our movement story

how we started

Established in 2007, Right to the City was born out of a desire by members, organizers, and allies around the country to have a stronger movement for urban justice.

Right to the City Alliance asserts that everyone — particularly the disenfranchised — not only has a right to the city, but as inhabitants, have a right to shape it, design it, and operationalize an urban human rights agenda.

The Right to the City Alliance seeks to create local, regional and national change grounded in and guided by our platform:

Land for People vs. Land for Speculation

The right to land and housing that is free from market speculation and that serves the interests of community building, sustainable economies, and cultural and political space.

Land Ownership

The right to permanent ownership of urban territories for public use.

Economic Justice

The right of working class Black, Indigenous, and people of color, women, queer and trans people to an economy that serves our interests.

Indigenous Justice

The right of First Nation Indigenous people to ancestral lands that have historical or spiritual significance, regardless of state borders and urban or rural settings.

Climate Justice

The right to sustainable and healthy neighborhoods & workplaces, healing, quality health care, and reparations for the legacy of toxic abuses such as brown fields, cancer clusters, and superfund sites.

Freedom from Police & State Harassment

The right to safe neighborhoods and protection from police, INS/ICE, and vigilante repression, which has historically targeted Black, Indigenous, and people of color communities, women, queer and transgender people.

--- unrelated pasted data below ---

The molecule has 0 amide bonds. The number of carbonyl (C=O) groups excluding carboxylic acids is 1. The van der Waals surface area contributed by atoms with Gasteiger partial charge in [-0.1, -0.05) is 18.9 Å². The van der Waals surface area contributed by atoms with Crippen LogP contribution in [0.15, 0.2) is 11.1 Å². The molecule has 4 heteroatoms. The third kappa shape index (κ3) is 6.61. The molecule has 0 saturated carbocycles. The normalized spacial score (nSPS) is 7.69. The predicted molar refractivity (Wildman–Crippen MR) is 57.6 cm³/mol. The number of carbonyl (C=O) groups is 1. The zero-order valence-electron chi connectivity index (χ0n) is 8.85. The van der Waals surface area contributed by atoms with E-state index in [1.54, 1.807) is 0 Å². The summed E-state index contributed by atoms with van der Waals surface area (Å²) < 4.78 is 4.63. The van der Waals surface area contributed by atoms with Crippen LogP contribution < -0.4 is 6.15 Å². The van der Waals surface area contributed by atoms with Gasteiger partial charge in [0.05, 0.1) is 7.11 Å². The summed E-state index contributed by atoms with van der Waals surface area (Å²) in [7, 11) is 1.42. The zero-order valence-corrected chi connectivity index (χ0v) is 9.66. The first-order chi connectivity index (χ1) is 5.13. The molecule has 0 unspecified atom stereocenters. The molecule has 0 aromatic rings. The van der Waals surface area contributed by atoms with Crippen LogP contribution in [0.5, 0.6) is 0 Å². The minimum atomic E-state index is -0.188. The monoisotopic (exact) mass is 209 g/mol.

Immigrant Justice

The right of equal access to housing, employment, and public services regardless of race, ethnicity, and immigration status and without the threat of deportation by landlords, ICE, or employers.

Services and Community Institutions

The right of working class Black, Indigenous, and people of color communities to transportation, infrastructure and services that reflect and support our cultural and social integrity.

Democracy and Participation

The right of community control and decision making over the planning and governance of the cities where we live and work, with full transparency and accountability, including the right to public information without interrogation.


The right of working class Black, Indigenous, and people of color communities to economic reciprocity and restoration from all local, nation and transnational institutions that have exploited and/or displaced the local economy.


The right to support and build solidarity between cities across national boundaries, without state intervention.

Rural Justice

The right of rural people to economically healthy and stable communities that are protected from environmental degradation and economic pressures that force migration to urban areas.